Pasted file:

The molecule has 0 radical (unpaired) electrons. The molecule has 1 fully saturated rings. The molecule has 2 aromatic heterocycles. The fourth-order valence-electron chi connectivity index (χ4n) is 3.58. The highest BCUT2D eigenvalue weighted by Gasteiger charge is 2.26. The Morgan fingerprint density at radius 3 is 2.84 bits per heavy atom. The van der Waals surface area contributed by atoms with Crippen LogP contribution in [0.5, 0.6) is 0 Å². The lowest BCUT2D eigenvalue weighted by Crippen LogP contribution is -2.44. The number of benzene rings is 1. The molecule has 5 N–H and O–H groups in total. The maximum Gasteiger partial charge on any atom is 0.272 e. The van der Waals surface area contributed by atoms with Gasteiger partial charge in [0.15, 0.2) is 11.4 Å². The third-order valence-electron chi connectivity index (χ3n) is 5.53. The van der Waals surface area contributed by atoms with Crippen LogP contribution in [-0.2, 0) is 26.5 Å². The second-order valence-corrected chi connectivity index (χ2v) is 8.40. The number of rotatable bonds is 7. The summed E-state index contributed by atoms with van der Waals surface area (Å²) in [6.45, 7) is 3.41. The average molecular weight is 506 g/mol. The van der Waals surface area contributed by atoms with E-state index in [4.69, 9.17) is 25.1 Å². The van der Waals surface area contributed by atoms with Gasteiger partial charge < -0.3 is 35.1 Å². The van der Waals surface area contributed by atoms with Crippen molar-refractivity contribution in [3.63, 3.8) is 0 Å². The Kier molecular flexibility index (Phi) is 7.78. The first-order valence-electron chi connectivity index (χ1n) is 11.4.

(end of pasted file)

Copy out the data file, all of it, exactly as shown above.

The molecule has 0 radical (unpaired) electrons. The molecule has 1 fully saturated rings. The molecule has 2 aromatic heterocycles. The fourth-order valence-electron chi connectivity index (χ4n) is 3.58. The highest BCUT2D eigenvalue weighted by Gasteiger charge is 2.26. The Morgan fingerprint density at radius 3 is 2.84 bits per heavy atom. The van der Waals surface area contributed by atoms with Crippen LogP contribution in [0.5, 0.6) is 0 Å². The lowest BCUT2D eigenvalue weighted by Crippen LogP contribution is -2.44. The number of benzene rings is 1. The molecule has 5 N–H and O–H groups in total. The maximum Gasteiger partial charge on any atom is 0.272 e. The van der Waals surface area contributed by atoms with Gasteiger partial charge in [0.15, 0.2) is 11.4 Å². The third-order valence-electron chi connectivity index (χ3n) is 5.53. The van der Waals surface area contributed by atoms with Crippen LogP contribution in [-0.2, 0) is 26.5 Å². The second-order valence-corrected chi connectivity index (χ2v) is 8.40. The number of rotatable bonds is 7. The summed E-state index contributed by atoms with van der Waals surface area (Å²) in [6.45, 7) is 3.41. The average molecular weight is 506 g/mol. The van der Waals surface area contributed by atoms with E-state index in [4.69, 9.17) is 25.1 Å². The van der Waals surface area contributed by atoms with Gasteiger partial charge < -0.3 is 35.1 Å². The van der Waals surface area contributed by atoms with Crippen molar-refractivity contribution in [3.63, 3.8) is 0 Å². The Kier molecular flexibility index (Phi) is 7.78. The first-order valence-electron chi connectivity index (χ1n) is 11.4.